Washington Special counsel John Durham, who scrutinized the origins of the FBI’s investigation into possible links between Russia and former President Donald Trump’s 2016 campaign, is testifying to Congress twice this week after the release of his controversial report

Durham testified behind closed doors to the House Intelligence Committee on Tuesday. He is set to appear before the House Judiciary Committee on Wednesday morning in a public session. 

House Intelligence Committee Chair Mike Turner said Tuesday’s session focused on reforms and how to prevent potential FBI misconduct in future investigations involving political candidates. 

“It was very clear that Mr. Durham believes that there was misconduct,” Turner told reporters. “He gave us the impression that some of the misconduct is individualized — there were bad people doing bad things. But then some of it is systemic. And some of it is where we need changes so that there’s higher reviews, higher requirements for this to ever happen again.” 

A career federal prosecutor and Justice Department official, Durham was serving as the Connecticut U.S. attorney in 2019 when then-Attorney General William Barr tasked him with examining the FBI’s decision to open an investigation into the Trump campaign in 2016. He was elevated to special counsel the following year and allowed to continue his probe under the Biden administration.

Throughout the course of the four-year investigation, Trump and his allies were convinced Durham’s investigation would show the FBI unfairly targeted him when it opened an investigation into alleged ties between the Trump campaign and Russia. 

Durham released his 316-page report in May. The report was critical of the FBI, saying agents showed “confirmation bias” and finding that the basis for opening an investigation into whether Trump’s campaign was coordinating with Russia in 2016 was “seriously flawed.” 

“Neither U.S. law enforcement nor the Intelligence Community appears to have possessed any actual evidence of collusion in their holdings at the commencement of the Crossfire Hurricane investigation,” the report said, referring to the codename for the FBI’s Trump probe.

“How can we make sure that the behavior of the investigating authorities, in this case the FBI, is beyond reproach?” House Intelligence Committee ranking member Jim Himes said after Tuesday’s hearing. “We have had both in the Clinton investigation — the emails — and, of course, the Crossfire Hurricane investigations in very recent past, very, very sensitive investigations.” 

Turner said investigations involving presidential campaigns have “a higher degree of standard of concern because it can affect political and electoral outcomes.”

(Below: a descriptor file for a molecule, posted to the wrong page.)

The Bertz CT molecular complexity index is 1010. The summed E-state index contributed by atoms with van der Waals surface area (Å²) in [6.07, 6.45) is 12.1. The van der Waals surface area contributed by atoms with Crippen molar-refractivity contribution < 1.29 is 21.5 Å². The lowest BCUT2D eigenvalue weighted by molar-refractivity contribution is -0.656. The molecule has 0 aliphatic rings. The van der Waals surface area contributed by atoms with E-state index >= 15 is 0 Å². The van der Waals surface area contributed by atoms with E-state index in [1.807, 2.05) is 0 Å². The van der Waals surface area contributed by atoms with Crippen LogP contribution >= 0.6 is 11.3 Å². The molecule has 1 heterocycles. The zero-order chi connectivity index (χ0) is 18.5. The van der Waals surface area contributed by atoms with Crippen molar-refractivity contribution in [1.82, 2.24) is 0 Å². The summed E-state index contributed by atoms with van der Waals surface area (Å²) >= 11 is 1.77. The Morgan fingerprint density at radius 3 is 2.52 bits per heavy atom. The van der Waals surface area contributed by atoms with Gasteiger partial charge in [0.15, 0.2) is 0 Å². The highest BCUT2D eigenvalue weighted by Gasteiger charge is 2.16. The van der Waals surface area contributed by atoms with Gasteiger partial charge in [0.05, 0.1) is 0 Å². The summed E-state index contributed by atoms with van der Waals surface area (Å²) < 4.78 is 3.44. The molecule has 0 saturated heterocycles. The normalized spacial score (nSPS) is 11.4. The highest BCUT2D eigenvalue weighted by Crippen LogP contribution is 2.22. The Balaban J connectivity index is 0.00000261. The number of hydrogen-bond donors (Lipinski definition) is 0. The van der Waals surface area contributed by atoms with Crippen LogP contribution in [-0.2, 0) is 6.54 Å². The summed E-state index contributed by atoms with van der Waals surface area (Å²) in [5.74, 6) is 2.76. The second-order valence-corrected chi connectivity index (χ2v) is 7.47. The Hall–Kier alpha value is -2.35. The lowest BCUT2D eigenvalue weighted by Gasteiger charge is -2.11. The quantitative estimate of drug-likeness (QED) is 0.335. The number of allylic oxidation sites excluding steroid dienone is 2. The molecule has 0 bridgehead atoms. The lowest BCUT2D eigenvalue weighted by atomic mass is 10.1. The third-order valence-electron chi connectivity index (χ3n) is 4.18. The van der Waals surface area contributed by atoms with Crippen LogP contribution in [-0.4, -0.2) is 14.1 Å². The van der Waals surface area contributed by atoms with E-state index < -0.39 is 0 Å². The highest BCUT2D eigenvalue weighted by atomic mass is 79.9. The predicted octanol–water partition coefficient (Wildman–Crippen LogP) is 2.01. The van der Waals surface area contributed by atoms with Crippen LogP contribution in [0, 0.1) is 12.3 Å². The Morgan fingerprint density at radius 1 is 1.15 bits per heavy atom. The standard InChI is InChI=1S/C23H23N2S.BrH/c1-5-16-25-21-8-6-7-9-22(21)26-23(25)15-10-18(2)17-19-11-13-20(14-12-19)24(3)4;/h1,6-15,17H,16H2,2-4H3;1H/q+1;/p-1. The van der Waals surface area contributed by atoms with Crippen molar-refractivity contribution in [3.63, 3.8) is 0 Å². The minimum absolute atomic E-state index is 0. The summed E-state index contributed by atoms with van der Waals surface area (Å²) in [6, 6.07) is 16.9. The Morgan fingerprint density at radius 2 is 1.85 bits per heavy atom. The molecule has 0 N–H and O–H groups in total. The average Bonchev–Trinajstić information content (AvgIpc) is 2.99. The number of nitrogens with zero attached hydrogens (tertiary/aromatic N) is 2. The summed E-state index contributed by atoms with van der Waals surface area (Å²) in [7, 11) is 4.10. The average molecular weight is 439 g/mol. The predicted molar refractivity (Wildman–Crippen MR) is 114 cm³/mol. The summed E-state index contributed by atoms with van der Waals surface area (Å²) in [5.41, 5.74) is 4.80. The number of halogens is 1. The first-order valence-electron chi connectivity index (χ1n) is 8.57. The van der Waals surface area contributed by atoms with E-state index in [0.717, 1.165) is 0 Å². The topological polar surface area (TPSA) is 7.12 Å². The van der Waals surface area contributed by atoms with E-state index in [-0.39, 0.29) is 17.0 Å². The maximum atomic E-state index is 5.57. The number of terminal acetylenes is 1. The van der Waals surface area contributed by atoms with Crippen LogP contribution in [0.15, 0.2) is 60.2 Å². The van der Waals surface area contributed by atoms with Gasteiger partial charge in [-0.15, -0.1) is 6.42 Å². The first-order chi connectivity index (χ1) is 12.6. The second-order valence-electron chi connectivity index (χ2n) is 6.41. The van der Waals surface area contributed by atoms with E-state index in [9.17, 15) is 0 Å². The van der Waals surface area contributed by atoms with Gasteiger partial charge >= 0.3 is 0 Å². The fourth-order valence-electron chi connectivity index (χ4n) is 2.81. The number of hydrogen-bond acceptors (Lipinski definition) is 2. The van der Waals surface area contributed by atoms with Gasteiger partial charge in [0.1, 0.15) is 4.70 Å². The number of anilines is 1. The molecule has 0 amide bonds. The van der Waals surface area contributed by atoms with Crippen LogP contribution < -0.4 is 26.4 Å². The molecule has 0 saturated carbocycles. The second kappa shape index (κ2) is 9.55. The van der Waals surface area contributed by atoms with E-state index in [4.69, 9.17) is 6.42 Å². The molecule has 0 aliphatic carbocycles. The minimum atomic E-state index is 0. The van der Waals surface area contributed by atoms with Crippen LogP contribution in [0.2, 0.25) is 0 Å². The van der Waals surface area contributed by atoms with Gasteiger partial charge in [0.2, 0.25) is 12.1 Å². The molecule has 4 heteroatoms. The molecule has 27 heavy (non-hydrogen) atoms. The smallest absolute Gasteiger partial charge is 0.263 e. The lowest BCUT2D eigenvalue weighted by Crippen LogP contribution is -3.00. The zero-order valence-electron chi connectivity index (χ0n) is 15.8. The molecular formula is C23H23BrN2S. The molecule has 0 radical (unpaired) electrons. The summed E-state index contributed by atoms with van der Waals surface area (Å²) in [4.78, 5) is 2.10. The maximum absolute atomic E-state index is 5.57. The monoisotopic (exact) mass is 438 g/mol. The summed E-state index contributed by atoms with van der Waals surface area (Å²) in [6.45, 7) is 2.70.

Trump is now fighting federal charges alleging he mishandled classified documents and obstructed the government’s efforts to retrieve them, prompting the former president and his supporters to once again claim the Justice Department has been “weaponized” against him.

Much of Durham’s findings echoed details revealed in the Justice Department inspector general’s 2019 investigation into the FBI’s probe, which identified several procedural errors but concluded there was no “political bias” at the bureau. 

Just three prosecutions resulted from Durham’s investigation. Former FBI lawyer Kevin Clinesmith pleaded guilty, admitting that he doctored an email that was submitted to the Foreign Intelligence Surveillance Court as part of an application used to surveil former Trump campaign adviser Carter Page. 

Prominent Democratic lawyer Michael Sussmann was acquitted on charges of lying to investigators about his ties to Hillary Clinton’s presidential campaign when he brought allegations to the FBI related to the Trump investigation. 

The case against Russian analyst Igor Danchenko also ended with an acquittal. Danchenko was accused of lying to investigators about the sources of information he provided to Christopher Steele, a former British intelligence officer behind the controversial dossier about Trump and Russia. 

In an apparent reference to the lack of significant criminal convictions stemming from the probe, the report said that “not every injustice or transgression amounts to a criminal offense.” 

“[T]he law does not always make a person’s bad judgment, even horribly bad judgment, standing alone, a crime,” it said. 

Moving forward, Durham recommended in his report a career official be assigned to challenge the FBI’s politically sensitive surveillance applications. Turner and Himes did not go into detail about any recommendations Durham made during Tuesday’s closed-door hearing.